The Food and Drug Administration’s much anticipated draft guidance related to the use of social media by pharmaceutical companies fell far short of what the industry expected. More than two years after the FDA held initial hearings on the topic, it quietly released social-media guidelines that addressed only one particular issue: communications relative to off-label uses of their products. But, there is more guidance to come. The FDA indicated upon release of this limited guidance that it expects to release multiple draft guidances relative to social media and other issues, including fulfilling regulatory requirements when there are space limitations (i.e., the 140- character limit of Twitter) and correcting misinformation.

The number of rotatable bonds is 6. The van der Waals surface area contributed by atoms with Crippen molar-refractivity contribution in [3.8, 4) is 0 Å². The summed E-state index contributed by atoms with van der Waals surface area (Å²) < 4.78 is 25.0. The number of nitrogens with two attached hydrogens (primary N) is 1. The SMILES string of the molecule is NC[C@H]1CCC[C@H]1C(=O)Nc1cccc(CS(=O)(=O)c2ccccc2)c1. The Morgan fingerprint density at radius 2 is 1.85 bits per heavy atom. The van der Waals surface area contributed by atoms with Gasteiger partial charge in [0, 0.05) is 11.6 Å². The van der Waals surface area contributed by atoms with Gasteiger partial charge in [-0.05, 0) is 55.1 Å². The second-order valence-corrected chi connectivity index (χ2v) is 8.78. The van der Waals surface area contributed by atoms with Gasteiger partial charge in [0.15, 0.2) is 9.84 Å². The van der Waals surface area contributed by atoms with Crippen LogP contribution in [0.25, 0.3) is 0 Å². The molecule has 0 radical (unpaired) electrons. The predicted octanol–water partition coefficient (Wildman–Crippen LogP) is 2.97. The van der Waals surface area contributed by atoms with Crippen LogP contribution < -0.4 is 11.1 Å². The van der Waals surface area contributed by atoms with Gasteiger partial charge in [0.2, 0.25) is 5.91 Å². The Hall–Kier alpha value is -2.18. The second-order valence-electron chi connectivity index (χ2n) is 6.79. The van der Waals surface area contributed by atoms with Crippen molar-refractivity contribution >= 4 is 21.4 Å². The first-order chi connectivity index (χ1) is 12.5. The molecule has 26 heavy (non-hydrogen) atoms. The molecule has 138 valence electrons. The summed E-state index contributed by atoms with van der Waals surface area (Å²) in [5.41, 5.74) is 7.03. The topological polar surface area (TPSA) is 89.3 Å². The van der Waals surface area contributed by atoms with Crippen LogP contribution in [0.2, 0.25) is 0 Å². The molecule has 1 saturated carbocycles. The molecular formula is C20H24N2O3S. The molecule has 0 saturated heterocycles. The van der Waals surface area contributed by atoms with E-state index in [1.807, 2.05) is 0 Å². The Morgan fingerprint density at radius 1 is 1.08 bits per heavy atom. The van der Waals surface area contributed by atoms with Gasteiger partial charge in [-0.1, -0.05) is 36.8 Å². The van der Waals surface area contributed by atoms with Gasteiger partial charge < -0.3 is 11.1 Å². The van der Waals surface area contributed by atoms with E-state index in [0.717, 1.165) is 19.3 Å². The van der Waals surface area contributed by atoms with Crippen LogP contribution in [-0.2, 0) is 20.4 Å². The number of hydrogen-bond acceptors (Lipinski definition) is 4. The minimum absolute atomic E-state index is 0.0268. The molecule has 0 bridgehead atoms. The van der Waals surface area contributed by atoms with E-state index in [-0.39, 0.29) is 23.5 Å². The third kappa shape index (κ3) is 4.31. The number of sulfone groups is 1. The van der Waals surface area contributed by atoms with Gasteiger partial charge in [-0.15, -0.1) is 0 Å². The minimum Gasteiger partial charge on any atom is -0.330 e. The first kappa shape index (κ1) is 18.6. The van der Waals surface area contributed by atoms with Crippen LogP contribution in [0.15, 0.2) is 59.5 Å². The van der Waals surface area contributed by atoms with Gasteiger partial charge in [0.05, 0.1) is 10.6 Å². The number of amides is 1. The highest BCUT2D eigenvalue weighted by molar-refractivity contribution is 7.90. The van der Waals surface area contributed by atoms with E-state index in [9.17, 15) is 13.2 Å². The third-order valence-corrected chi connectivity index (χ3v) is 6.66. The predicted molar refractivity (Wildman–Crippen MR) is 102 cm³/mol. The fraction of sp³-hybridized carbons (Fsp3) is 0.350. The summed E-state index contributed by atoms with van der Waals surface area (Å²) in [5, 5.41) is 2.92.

While the guidance itself is important and marks the first time that social media channels such as Twitter and YouTube have been mentioned by name in FDA guidance, its narrow focus provides little in the way of direction to an industry yearning for clarity relative to online marketing issues generally. Despite its narrow focus, there is a silver lining. The pharmaceutical industry can take comfort in the fact that the guidance does not appear to suggest that the industry stop using social media for marketing purposes.
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